I am sorry this post has become a little long, but thought if I give as much information as possible it may help, Mak 2.0 if you are able to reply or anyone else who may be kind enough to. Thanks in anticipation !!.
I did not read your post quickly. You said the auto repair. That is only 1 of 4 options. Using a Restore point is only option 2 of 4. There is still the option to rebuild the BCD completely. That is option 3 of 4. The last option is to completely erase the BCD and rebuilt it manually.

The option is bootsect.exe /fixmbr so that could easily be why it says it is complete when it isnt. Cause it should read boot 0 at all. That is not a valid boot entry.

Try using the bootsect.exe command and see if that helps.

As for the query about making EasyBCD bootable. Not going to happen. There is to much that has to happen. Cause the program has to know which drive is the boot drive, scan all drives and from there make the determination on how the changes should be made. If you dont boot into the system at all, then there is no way for the system to know which is the boot drive. So what one would think would be a simple edit to the boot loader could turn out bricking the system and not loading anything. Cause you changed the boot drive by accident. Windows is very picky about such things. It is for this reason why we have the program made like it is. Trying to force it to boot and figure this stuff out we might as well make a portable OS instead. We would have better luck.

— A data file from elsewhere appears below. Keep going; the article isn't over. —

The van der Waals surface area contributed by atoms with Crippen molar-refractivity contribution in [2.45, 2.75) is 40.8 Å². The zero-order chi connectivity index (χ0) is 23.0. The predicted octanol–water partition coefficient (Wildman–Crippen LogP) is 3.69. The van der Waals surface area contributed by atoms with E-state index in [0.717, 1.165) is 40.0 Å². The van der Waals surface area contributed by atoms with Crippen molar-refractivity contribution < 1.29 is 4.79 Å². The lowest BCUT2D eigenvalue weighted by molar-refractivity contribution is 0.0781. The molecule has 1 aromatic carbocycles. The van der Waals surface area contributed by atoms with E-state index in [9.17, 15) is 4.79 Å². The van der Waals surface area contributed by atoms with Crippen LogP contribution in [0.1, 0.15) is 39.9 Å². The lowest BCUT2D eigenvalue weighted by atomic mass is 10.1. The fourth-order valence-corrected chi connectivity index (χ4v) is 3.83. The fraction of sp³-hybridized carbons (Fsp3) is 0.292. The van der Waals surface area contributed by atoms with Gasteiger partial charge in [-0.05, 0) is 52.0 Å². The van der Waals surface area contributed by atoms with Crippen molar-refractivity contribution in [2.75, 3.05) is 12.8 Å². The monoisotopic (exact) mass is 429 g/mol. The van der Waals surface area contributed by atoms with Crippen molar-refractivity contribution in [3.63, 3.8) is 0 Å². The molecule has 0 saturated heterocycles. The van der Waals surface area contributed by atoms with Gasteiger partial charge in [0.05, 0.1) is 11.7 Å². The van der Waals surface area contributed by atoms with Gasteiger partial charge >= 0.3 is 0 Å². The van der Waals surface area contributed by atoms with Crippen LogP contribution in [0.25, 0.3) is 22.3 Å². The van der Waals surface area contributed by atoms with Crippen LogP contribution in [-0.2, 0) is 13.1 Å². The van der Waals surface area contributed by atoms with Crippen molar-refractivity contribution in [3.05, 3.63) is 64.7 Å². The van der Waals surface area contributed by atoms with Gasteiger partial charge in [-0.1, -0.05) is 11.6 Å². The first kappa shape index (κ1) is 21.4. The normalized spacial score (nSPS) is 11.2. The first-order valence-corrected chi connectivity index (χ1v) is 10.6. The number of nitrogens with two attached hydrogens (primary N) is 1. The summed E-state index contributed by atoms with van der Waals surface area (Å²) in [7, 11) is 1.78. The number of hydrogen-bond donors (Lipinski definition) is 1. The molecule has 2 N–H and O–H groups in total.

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Thanks Mark 2.0

Thanks very much Mark 2.0 for your detailed reply & help. Sorry I am a little late posting this reply as had not checked for a few days. I took the computer to a retail shop & paid to have the bootloader done, the day after my last post, so have it working now thank you.

In response to your reply I did try step 3 as outlined on the site & also step 4. I tried the bootsect.exe /fixmbr prompt & if I remember there were 3 others, one was scannow type command etc & they all said successfull but showed "boot 0" & I pasted the commands of the website so I had them correct. I tried the last step remove & replace & I was only able to get 2-3 steps into it & It wouldn't let me go any further, I forget the exact response I think it had to do with boot 0.

You are obviously extremely knowledgeable & I am a novice on computers but it probably would have been a help to me if the program was bootable, as I knew the bootloader was, on a partition of it's own & if I could have got to it & replaced it, I should have been ok. I have heard of a program since, called Hieren's, in which if I understand correctly you can work on the bootabloader, but I presume this must be used in a different way.

Anyway thank you very much for your detailed replies & trying to help as much as possible. It is very good of people like you to give there time on forum's, probably answering questions very similar to what you have been asked many times before. Much appreciated & many thanks !!!!!!.